Farm to Fork: Blockchain in the Food Ecosystem and IBM’s Food Trust Initiative

By Helen Zhang

Do you know where your food comes from?

In 2013, the infamous Horsegate, in which horse meat was discovered to be advertised as beef, shocked Britain and the rest of the world. Along with other instances such as corn-syrup honey, resin-infused eggs, and non-organic products being passed off as organic, fake food sheds light on the scope of food fraud and the lack of integrity in the modern food industry. It is evident that as food processes become more complex, the threats to food safety increase as well. In a deeper context, the current system is unable to share information in a transparent, immutable and trusted manner. Hence there is now an urgent need for end-to-end visibility and digitization of information that is indelible in the food system. Consumer confidence in food products is key. They want the ability to trace food back to its origin, and assurances that their food is safe, nutritious, and sustainably produced.

IBM’s Food Trust system addresses these problems through blockchain technology to connect participants through transparent, permanent and shared record of food information. Its goal is to efficiently and securely trace food, reduce waste, digitize records, and increase visibility during all steps of the food supply chain to ultimately establish trust and veracity in the ecosystem (1).

The main issue that Food Trust tackles is the lack of communication and traceability among actors in the food ecosystem. Evident from the horse meat scandal, the current fragmented nature of the supply chain indicates difficulties to trace food from farm to fork on a global scale. IBM Food Trust improves the food industry’s data-sharing continuum by involving every participant from the growing, harvesting, processing, packaging, transporting, holding, and selling of a food product. From the farm and the processing factories, to the logistics manager and retail stores, data such as remaining shelf-life and average dwell-time spent at each location highlight the potential risks and inefficiencies to stakeholders on an integrated platform.

Consequently, better communication improves food traceability and quality. The wealth of information helps minimize safety issues such as contamination and spread of food-borne illness, and mitigate unnecessary waste which could otherwise take weeks to determine. It speeds up the identification process. Clients can now trace from store back to the farm in 2.2 seconds, hence the power to trace beef back to cattle is placed at the customer’s fingertips. This improved traceability keeps all stakeholders accountable and responsible as customers become increasingly more aware and well-informed about their purchasing decisions.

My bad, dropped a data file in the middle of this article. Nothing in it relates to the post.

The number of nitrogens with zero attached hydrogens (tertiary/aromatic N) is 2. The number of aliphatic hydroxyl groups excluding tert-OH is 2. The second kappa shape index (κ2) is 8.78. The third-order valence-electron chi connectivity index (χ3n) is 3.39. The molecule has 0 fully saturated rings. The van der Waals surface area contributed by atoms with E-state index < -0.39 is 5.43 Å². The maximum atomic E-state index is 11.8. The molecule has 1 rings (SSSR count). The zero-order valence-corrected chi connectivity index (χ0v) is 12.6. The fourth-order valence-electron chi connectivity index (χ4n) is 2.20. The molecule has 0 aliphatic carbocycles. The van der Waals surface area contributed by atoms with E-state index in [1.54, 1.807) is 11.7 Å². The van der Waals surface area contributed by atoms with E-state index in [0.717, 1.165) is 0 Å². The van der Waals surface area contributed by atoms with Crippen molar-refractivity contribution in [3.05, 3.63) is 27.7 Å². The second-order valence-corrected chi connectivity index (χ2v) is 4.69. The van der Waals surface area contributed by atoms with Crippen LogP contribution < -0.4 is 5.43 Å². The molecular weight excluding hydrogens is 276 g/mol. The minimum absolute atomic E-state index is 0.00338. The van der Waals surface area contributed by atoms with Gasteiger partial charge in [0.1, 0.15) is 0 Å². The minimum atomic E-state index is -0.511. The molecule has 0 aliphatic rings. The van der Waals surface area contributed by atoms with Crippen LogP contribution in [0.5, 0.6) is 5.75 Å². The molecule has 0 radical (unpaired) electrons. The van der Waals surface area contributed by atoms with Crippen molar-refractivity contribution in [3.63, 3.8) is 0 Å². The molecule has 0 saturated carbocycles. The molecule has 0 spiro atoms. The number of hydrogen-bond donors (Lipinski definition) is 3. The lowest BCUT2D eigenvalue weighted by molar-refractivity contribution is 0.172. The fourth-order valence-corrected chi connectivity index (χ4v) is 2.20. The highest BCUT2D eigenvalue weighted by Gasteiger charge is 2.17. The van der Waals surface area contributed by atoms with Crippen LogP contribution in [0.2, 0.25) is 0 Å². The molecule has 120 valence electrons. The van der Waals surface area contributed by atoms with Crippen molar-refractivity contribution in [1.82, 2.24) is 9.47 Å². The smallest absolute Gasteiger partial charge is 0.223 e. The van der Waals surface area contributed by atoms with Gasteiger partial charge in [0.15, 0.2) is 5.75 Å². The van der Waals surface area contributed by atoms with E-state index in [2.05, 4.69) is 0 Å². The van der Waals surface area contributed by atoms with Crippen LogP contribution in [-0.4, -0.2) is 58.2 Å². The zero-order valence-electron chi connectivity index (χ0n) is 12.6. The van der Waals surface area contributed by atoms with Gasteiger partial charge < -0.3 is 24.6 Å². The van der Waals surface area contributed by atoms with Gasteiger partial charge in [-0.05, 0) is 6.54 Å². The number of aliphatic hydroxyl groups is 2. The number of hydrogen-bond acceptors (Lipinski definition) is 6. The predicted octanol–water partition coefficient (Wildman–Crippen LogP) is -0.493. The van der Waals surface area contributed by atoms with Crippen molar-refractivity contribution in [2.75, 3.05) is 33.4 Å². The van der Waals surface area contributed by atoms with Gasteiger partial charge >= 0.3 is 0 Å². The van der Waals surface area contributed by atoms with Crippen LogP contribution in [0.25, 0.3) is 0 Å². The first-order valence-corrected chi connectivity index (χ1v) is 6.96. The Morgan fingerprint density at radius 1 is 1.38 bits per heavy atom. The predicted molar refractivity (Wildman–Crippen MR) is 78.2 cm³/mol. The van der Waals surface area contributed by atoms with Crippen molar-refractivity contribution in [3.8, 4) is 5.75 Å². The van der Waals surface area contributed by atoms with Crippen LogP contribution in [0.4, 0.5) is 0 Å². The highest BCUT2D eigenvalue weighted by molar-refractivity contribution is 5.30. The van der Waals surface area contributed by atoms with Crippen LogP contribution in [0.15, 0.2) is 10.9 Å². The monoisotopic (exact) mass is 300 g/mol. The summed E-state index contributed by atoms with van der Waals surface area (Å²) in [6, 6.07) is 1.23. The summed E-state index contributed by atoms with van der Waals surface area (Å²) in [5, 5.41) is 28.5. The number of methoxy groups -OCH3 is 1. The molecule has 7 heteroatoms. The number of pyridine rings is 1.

Food Trust utilizes the distinct feature of blockchain — decentralization — to allow multiple participating members to share food details on a permissioned blockchain model. Each node on the blockchain is controlled by a separate entity, and all data is encrypted, thus promising that the data is inerasable and trusted. Data privacy and ownership are also taken into account in the development of Food Trust. The Hyperledger Fabric that Food Trust is built upon is fundamentally different from other forms of open source technologies such as Ethereum, which also allows smart contracts to be hosted on the network. However, in contrast to Ethereum’s permission-less network, where data stored on the ledger is accessible to all participants, Hyperledger Fabric’s refined permission-based feature accommodates companies with higher degrees of data privacy and flexibility. In doing so, transaction partners can only access the data they are permitted to view, thus ensuring organizations have full control over data access on the blockchain network.

With companies such as Walmart, Nestle and Carrefour being the early adopters, the industry is already recognizing the power of IBM Food Trust. In the broader scheme, Brigid McDermott, the vice president of IBM Food Trust explains that the program overcomes five critical barriers to the enterprise blockchain implementation (2):

· Building an ecosystem

· Creating a business model that adds value for all parties

· Implementing a governance structure for securing data and access rights

· Ensuring interoperability and standardization of different platform integration

· Building the system on battle-tested enterprise technology

Successful solutions would require interoperability in both business and technology, and cooperation with regulatory bodies. Food Trust’s framework was developed through working with industry leaders and regulators such as the FDA and GFSI (Global Food Safety Initiative) to ensure industry standards on sustainability, food safety and quality assurance. While Food Trust focuses on improving the food industry, it can serve as a model for other blockchain solutions to follow. In the world of fake news and fake food, food supply chain and management optimization is a weapon to combat such issues. In the end, integrity, visibility and transparency will be of the utmost importance in everything that we do and experience.